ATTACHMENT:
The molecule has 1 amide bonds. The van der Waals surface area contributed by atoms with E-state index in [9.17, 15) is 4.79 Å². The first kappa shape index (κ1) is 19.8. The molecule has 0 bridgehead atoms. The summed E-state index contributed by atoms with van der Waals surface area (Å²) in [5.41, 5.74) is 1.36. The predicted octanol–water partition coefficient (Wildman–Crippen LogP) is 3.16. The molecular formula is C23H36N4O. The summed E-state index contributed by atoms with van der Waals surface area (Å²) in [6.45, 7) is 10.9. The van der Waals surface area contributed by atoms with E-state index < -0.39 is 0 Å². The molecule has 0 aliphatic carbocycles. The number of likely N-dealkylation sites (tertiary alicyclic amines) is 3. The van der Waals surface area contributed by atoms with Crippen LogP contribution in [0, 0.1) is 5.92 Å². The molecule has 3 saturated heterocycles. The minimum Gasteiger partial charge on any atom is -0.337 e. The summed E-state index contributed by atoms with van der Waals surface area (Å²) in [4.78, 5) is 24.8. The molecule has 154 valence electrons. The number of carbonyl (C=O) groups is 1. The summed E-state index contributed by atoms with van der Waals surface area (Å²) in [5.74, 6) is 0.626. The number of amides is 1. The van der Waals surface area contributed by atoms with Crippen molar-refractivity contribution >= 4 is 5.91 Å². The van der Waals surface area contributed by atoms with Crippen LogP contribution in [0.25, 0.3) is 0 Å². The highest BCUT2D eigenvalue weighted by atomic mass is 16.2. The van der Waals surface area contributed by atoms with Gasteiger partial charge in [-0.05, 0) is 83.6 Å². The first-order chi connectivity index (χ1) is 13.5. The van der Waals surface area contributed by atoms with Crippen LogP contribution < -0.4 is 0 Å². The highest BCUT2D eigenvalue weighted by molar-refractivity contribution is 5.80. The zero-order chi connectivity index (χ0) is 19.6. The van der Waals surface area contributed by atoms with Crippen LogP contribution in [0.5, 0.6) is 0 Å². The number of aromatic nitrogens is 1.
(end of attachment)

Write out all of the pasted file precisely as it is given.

The molecule has 1 amide bonds. The van der Waals surface area contributed by atoms with E-state index in [9.17, 15) is 4.79 Å². The first kappa shape index (κ1) is 19.8. The molecule has 0 bridgehead atoms. The summed E-state index contributed by atoms with van der Waals surface area (Å²) in [5.41, 5.74) is 1.36. The predicted octanol–water partition coefficient (Wildman–Crippen LogP) is 3.16. The molecular formula is C23H36N4O. The summed E-state index contributed by atoms with van der Waals surface area (Å²) in [6.45, 7) is 10.9. The van der Waals surface area contributed by atoms with E-state index < -0.39 is 0 Å². The molecule has 0 aliphatic carbocycles. The number of likely N-dealkylation sites (tertiary alicyclic amines) is 3. The van der Waals surface area contributed by atoms with Crippen LogP contribution in [0, 0.1) is 5.92 Å². The molecule has 3 saturated heterocycles. The minimum Gasteiger partial charge on any atom is -0.337 e. The summed E-state index contributed by atoms with van der Waals surface area (Å²) in [4.78, 5) is 24.8. The molecule has 154 valence electrons. The number of carbonyl (C=O) groups is 1. The summed E-state index contributed by atoms with van der Waals surface area (Å²) in [5.74, 6) is 0.626. The number of amides is 1. The van der Waals surface area contributed by atoms with Crippen molar-refractivity contribution >= 4 is 5.91 Å². The van der Waals surface area contributed by atoms with Crippen LogP contribution in [0.25, 0.3) is 0 Å². The highest BCUT2D eigenvalue weighted by atomic mass is 16.2. The van der Waals surface area contributed by atoms with Gasteiger partial charge in [-0.05, 0) is 83.6 Å². The first-order chi connectivity index (χ1) is 13.5. The van der Waals surface area contributed by atoms with Crippen LogP contribution < -0.4 is 0 Å². The highest BCUT2D eigenvalue weighted by molar-refractivity contribution is 5.80. The zero-order chi connectivity index (χ0) is 19.6. The van der Waals surface area contributed by atoms with Crippen LogP contribution in [0.5, 0.6) is 0 Å². The number of aromatic nitrogens is 1.